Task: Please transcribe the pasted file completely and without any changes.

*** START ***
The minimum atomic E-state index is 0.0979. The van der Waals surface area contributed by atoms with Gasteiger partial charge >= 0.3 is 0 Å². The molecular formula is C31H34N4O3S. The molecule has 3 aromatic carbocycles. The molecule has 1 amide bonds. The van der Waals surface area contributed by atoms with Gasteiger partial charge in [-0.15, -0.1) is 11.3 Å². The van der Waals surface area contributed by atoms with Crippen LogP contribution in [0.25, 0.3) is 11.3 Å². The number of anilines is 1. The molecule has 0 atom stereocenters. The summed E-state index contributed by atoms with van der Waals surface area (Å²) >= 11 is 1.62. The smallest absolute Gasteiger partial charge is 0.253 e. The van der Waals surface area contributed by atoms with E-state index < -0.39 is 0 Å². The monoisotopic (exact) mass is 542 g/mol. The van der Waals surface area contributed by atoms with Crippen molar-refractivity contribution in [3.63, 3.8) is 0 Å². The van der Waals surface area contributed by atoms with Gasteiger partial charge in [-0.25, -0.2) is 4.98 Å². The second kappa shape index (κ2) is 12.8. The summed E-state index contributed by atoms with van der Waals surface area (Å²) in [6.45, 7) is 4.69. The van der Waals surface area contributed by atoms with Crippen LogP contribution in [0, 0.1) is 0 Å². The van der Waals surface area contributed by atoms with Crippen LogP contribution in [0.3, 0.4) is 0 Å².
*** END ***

The minimum atomic E-state index is 0.0979. The van der Waals surface area contributed by atoms with Gasteiger partial charge >= 0.3 is 0 Å². The molecular formula is C31H34N4O3S. The molecule has 3 aromatic carbocycles. The molecule has 1 amide bonds. The van der Waals surface area contributed by atoms with Gasteiger partial charge in [-0.15, -0.1) is 11.3 Å². The van der Waals surface area contributed by atoms with Crippen LogP contribution in [0.25, 0.3) is 11.3 Å². The number of anilines is 1. The molecule has 0 atom stereocenters. The summed E-state index contributed by atoms with van der Waals surface area (Å²) >= 11 is 1.62. The smallest absolute Gasteiger partial charge is 0.253 e. The van der Waals surface area contributed by atoms with E-state index < -0.39 is 0 Å². The monoisotopic (exact) mass is 542 g/mol. The van der Waals surface area contributed by atoms with Crippen molar-refractivity contribution in [3.63, 3.8) is 0 Å². The van der Waals surface area contributed by atoms with Gasteiger partial charge in [-0.25, -0.2) is 4.98 Å². The second kappa shape index (κ2) is 12.8. The summed E-state index contributed by atoms with van der Waals surface area (Å²) in [6.45, 7) is 4.69. The van der Waals surface area contributed by atoms with Crippen LogP contribution in [0, 0.1) is 0 Å². The van der Waals surface area contributed by atoms with Crippen LogP contribution in [0.3, 0.4) is 0 Å².